IMAGE CREDIT: SHUTTERSTOCK/DYLAN PETROHILOS, THINKPROGRESS

Christie is not a stranger to vetoing bills; he has vetoed more legislation than any other governor in New Jersey history, something he bragged about on his presidential campaign website. But the timing of this particular veto — aligning so closely with his run for national office and rightward shift on gun policy — struck many in the state as more than coincidence.

Historically, domestic violence bills that seek to protect victims from gun violence have been some of the most successful gun control bills in the country. In 2014, Wisconsin State Representative Garey Bies, a Republican, successfully pushed for a law that streamlined the process for the surrender of guns from those subject to domestic abuse injunctions — and Wisconsin Gov. Scott Walker (R), who has an A+ rating from the National Rifle Association’s political action committee, signed the bill into law.

“Domestic violence laws should not be controversial.”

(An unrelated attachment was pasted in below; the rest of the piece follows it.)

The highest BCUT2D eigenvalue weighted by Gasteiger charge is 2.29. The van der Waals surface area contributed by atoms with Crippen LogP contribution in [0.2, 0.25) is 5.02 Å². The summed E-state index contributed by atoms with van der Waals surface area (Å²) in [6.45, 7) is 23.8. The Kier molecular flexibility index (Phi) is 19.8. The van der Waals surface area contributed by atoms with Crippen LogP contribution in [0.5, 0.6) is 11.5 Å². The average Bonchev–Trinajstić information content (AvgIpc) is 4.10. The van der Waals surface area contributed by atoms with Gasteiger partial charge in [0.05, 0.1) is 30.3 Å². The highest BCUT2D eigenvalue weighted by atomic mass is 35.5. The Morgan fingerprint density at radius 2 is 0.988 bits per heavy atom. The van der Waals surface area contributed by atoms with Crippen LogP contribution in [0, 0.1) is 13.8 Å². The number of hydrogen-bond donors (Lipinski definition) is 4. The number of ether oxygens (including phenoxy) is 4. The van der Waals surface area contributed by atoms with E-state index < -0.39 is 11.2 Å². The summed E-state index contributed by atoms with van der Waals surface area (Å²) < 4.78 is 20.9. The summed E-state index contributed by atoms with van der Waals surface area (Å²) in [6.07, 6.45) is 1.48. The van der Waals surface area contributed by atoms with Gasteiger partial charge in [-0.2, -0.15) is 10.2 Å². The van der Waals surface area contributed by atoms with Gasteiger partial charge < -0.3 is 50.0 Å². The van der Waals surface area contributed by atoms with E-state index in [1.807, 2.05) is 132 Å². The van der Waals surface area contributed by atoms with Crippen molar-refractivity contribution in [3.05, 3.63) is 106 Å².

“In the past three to five years, across the country, you’ve seen a tremendous number of domestic violence bills pass and be passed by Democratic or Republican governors,” Americans for Responsible Solutions’ Lloyd said. “There is a lot of support for these policies. Domestic violence laws should not be controversial.”

So why has Christie — who received a C grade from the NRA before his reelection in 2013 — been so staunchly opposed to this type of law in New Jersey?

“He could make up whatever he wanted to make up, what it was about was his presidential aspirations and New Hampshire, that’s how I look at it,” Senator Weinberg said.

Christie’s opposition to the legislation, for the most part, aligns with his general rightward shift on guns in the months leading up to, and throughout, his failed bid for the Republican presidential nomination. In a crowded field, Christie’s track-record on gun legislation immediately set him apart from his competition, and not in a way that bolstered the governor’s chances of courting conservative voters.